I was talking to a friend’s 12 year old son yesterday about several related topics trying to help him draw connections to current times and history. The convo started about Greece’s financial crisis and the possible devaluation of the euro, how the US’s dollar is fundamentally different because it is the world’s currency and how we need to protect that status. Etc etc…
Then the convo turned to the dust storm of a week ago and the severe drought going on in Texas and surrounding states. I mentioned the Dust Bowl of the 30’s and how it was a cause of, and impacted our recovery from, The Great Depression. This young man, in our current educational system, had never heard of the Dust Bowl. Neither had his father, my age. Wtf?

Ok…here are pics of the Dust Bowl:


And here is the recent duststorm that kicked our ass in Phoenix recently.

And here’s a pic of the current drought in Texas, which is being reported as more severe than the 30s. WHOA!

Ok…so here’s my bitch. When I’m talking to a 12 year old I can understand how we have failed his education. When I’m talking to his father, I can’t. I wonder WHY we aren’t educating our own citizens about our own history. We are not talkin Greek Mythology here…we are talking relevant events in the recent past that affected our not so distant relatives. My grandmother and grandfather moved to Washington from South Dakota, as children, due to the lack of farming in the 30s and my grandmother can tell riveting stories of bring so hungry as a child that she and her siblings ate raw flour.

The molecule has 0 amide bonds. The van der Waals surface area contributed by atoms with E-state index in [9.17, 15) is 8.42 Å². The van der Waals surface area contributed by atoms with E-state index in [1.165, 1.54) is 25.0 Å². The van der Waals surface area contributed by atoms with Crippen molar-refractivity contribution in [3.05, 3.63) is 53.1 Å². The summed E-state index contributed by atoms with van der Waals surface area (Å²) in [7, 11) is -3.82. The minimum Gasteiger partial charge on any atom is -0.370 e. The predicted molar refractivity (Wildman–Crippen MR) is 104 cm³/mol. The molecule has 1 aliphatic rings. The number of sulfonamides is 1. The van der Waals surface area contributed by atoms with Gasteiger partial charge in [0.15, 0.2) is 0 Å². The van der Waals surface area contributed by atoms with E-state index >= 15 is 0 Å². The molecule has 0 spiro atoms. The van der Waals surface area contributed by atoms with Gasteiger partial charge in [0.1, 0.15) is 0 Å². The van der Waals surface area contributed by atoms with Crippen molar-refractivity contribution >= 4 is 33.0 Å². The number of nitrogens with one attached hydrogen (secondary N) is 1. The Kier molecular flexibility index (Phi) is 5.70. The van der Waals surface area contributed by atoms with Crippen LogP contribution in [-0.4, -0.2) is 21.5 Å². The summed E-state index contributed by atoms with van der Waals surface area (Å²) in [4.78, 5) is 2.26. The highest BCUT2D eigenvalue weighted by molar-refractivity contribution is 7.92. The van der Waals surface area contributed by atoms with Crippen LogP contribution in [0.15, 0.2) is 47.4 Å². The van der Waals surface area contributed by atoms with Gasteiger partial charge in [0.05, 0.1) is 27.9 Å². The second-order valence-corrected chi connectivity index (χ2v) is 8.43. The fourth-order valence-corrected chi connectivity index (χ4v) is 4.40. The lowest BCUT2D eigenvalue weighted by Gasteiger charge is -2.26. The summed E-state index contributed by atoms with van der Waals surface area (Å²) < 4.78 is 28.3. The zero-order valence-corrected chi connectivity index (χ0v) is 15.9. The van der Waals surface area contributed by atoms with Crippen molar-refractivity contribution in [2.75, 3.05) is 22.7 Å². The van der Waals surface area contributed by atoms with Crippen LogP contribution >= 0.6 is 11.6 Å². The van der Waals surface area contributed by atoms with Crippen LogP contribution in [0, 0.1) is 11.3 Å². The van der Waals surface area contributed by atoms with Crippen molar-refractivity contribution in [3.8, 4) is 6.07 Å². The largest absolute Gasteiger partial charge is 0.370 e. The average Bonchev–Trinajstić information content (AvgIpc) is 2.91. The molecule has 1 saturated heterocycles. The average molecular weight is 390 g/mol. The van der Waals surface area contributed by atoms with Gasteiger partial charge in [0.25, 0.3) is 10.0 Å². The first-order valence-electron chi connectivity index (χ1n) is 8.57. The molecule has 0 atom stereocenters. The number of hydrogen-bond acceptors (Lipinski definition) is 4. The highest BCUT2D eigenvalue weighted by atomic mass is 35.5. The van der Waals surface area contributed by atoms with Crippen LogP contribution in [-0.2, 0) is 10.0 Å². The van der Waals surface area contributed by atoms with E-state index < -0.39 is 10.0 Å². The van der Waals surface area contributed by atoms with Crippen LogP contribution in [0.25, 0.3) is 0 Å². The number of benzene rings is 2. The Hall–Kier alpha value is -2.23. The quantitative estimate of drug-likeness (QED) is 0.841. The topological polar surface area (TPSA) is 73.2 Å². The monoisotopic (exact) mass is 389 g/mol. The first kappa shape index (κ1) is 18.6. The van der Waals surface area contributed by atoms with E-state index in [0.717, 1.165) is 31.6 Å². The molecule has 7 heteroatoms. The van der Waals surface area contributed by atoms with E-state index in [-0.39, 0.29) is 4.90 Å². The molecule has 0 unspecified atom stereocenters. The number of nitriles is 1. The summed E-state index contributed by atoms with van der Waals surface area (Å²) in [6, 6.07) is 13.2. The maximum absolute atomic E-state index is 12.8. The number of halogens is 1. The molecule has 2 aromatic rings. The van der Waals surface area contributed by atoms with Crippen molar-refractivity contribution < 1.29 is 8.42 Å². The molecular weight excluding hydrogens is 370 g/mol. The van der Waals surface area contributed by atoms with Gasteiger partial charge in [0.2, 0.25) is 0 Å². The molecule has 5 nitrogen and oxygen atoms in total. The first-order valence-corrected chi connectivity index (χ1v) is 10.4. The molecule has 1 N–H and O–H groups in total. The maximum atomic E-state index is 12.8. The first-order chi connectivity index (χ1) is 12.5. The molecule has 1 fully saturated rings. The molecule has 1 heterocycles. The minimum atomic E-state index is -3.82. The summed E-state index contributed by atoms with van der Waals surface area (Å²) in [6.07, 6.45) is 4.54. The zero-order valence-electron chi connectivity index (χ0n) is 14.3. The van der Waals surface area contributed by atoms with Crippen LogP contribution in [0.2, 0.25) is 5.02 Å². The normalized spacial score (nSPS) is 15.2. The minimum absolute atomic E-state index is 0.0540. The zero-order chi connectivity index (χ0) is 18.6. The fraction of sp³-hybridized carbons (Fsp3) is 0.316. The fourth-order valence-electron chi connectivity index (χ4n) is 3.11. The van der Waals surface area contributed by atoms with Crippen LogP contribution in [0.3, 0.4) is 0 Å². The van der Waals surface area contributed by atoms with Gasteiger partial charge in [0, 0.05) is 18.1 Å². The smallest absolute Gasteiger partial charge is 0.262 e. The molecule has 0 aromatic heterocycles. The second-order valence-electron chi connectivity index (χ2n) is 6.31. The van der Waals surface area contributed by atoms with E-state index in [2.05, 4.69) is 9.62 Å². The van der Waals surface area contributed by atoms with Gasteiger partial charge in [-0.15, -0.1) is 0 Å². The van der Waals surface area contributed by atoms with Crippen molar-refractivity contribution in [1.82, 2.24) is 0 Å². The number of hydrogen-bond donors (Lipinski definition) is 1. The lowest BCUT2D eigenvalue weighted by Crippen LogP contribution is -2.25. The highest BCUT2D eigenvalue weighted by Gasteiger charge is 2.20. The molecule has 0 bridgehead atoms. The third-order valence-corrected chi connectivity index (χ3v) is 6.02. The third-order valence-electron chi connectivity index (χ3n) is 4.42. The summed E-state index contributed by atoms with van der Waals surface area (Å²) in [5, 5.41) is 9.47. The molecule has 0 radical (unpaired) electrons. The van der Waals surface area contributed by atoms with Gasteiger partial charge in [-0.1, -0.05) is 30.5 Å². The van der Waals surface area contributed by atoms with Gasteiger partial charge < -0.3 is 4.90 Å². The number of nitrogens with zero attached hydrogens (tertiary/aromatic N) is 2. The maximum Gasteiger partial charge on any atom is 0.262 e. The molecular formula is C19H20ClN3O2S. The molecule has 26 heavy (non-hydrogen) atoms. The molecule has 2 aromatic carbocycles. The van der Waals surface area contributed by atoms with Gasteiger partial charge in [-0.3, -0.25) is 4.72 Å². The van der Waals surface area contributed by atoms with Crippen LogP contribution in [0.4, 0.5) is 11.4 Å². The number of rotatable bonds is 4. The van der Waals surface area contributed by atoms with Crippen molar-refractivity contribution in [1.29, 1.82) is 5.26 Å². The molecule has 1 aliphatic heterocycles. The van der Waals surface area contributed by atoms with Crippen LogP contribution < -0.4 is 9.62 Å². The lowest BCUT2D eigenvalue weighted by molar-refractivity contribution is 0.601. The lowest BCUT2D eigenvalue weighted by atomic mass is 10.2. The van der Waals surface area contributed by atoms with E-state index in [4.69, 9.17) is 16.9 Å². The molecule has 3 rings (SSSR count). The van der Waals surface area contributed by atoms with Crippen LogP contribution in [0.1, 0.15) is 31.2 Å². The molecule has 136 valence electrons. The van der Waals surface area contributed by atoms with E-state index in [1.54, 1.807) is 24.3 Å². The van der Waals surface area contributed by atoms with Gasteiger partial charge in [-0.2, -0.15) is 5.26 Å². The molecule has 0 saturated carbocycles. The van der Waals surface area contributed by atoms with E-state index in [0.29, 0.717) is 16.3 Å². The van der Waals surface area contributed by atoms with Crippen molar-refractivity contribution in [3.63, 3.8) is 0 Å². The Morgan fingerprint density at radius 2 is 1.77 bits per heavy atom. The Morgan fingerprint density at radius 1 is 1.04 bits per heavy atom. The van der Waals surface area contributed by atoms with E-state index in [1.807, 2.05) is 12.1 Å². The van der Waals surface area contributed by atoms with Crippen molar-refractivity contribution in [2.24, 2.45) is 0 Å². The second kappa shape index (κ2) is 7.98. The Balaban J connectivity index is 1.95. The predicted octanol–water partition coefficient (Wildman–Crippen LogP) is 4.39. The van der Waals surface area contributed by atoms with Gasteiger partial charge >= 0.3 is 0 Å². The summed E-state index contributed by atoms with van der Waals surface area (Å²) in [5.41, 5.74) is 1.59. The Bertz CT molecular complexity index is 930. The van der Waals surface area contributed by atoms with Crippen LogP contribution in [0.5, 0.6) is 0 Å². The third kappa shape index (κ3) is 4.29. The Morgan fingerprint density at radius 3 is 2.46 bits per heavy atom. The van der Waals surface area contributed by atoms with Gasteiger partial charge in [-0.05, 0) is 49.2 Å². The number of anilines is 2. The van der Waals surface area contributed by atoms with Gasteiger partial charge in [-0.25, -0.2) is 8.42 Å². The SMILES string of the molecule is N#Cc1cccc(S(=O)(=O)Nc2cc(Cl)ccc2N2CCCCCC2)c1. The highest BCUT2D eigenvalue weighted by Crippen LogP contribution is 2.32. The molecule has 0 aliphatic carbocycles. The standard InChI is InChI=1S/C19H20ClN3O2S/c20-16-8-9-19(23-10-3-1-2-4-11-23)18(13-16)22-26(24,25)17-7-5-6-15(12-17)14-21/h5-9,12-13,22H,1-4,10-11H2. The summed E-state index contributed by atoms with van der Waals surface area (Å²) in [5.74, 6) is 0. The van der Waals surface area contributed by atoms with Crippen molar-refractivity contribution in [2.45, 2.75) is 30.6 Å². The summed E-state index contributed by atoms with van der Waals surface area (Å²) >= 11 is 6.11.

I was raised on a self-subsistence farm. We generated our own power, food, etc. I hated it then… But when I think about what happens when the US cant feed itself, either from no gas to farm or no water, I miss the security of the farm and the terrain of the Pacific Northwest. In my hometown area I could stay alive, without McDonald’s, indefinitely. Maybe its time to revisit the ideas of my parents. I am a product of my father, and give him full credit for my brilliance. He was a separatist, a critical thinker, a hippie, a back to the land guy from the 60s…keep gov out of your life to the extent possible and do for yourself. We had our own power, well water, septic system, etc. No need for public utilities, no need for dependence on Safeway. Whatever food product we didn’t have we bartered with our neighbors for. Obviously we shopped for clothes, sugar, and other goods…but we weren’t dependent on a debit card, a store, a company, or the gov. The older I get the more value I see in that lifestyle.

Are we doomed to repeat, rinse, deny, and repeat? Seems so. Who benefits from our ignorance? I need a nap from the brain cramp.